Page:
Squire grew up near Virginia Beach in a conservative Christian family. She has been involved in left-leaning movements since she was 15, when her high school environmental club took a trip to protest the pollution from an industrial pig farm. “I loved the activist community,” she says, “and saying things we weren’t supposed to say.” After getting degrees in art history and public policy from William & Mary, she became interested in computers and took a job as a secretary at an antivirus software company, working her way up to webmaster. She eventually got a PhD in computer science from Nova Southeastern University in Florida and moved to North Carolina to work at startup companies before landing a job teaching at Elon. Between classes she could often be spotted around town waving signs against the Iraq War, and in 2008 she went door to door campaigning for Barack Obama. But Obama’s failure, in her view, to live up to his rhetoric, compounded by the Great Recession, was “the turning point when I just threw in the towel on electoral politics,” she says. She plunged into the Occupy movement, coming to identify as a pacifist-anarchist, but she eventually became disillusioned with that as well when the movement’s “sparkle-fingers” utopianism, as she puts it, failed to generate results. In 2016, she cast a vote for the Green Party’s Jill Stein.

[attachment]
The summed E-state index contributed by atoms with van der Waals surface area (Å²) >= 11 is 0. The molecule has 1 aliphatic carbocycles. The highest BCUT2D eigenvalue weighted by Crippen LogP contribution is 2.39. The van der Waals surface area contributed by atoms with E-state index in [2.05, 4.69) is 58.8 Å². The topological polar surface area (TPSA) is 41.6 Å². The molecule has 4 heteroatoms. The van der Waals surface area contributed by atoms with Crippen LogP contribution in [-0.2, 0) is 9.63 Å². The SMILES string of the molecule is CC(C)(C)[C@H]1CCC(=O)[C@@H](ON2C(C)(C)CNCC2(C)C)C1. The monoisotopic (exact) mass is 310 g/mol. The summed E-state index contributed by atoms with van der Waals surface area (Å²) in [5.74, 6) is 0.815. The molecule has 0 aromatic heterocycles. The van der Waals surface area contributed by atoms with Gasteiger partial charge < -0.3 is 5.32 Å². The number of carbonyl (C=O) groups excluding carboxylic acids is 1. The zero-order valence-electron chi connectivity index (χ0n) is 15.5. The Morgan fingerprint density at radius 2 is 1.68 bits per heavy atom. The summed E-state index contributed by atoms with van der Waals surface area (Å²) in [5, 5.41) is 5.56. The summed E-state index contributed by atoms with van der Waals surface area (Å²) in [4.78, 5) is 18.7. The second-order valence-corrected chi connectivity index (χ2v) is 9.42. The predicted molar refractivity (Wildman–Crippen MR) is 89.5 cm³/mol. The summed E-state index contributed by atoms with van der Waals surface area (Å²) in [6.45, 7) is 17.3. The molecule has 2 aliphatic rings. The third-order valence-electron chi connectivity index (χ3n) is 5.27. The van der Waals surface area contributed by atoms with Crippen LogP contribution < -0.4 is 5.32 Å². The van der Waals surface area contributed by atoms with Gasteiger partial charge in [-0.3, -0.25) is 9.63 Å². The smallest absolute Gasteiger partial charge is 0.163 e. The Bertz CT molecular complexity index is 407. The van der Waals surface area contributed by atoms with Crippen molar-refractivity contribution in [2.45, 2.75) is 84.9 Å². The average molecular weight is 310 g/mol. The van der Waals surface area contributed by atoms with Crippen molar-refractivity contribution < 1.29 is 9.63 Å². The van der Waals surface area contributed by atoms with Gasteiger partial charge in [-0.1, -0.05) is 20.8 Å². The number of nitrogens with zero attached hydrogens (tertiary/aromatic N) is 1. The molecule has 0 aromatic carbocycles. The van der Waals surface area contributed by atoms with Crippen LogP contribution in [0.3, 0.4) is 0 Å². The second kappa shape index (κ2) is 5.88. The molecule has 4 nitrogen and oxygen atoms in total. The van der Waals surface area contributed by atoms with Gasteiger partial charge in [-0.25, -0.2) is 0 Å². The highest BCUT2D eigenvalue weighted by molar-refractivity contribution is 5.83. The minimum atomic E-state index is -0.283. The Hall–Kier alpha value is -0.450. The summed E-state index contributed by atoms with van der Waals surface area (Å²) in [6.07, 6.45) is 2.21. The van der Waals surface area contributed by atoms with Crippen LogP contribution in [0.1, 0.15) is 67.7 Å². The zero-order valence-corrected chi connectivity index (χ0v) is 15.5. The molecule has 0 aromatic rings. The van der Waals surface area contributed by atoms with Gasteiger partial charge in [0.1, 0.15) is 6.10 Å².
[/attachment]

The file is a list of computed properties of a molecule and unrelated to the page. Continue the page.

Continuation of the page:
Donald Trump’s campaign, though, gave Squire a new sense of mission: “I needed to figure out what talents I had and what direct actions I could do.” When a mosque in the nearby city of Burlington was harassed by a local neo-Confederate group called Alamance County Taking Back Alamance County, she decided to put her skills to use. ACTBAC was using Facebook to organize a protest against the opening of the mosque, so Squire began scraping posts on the page that threatened to “kick Islam out of America.” She submitted her findings to the SPLC to get ACTBAC classified as a hate group, and to the North Carolina Department of the Secretary of State, which started an investigation into the group’s tax-exempt nonprofit status. She also organized a counterprotest to one of the group’s rallies, and it was at this event and others like it where she first became acquainted with the black-clad antifa activists. She was impressed. “They were a level of mad about racism and fascism that I was glad to see. They were definitely not quiet rainbow peace people.” Over the following months, she began feeding information to some of her new local antifa contacts. As white pride rallies intensified during 2017’s so-called Summer of Hate—a term coined by a neo-Nazi website—Squire began to monitor groups outside of North Carolina, corresponding with anonymous informants and pulling everything into her growing Whack-a-Mole database. Soon, in her community and beyond, antifa activists could be heard whispering about a new comrade who was bringing real, and potentially actionable, data-gathering skills to the cause.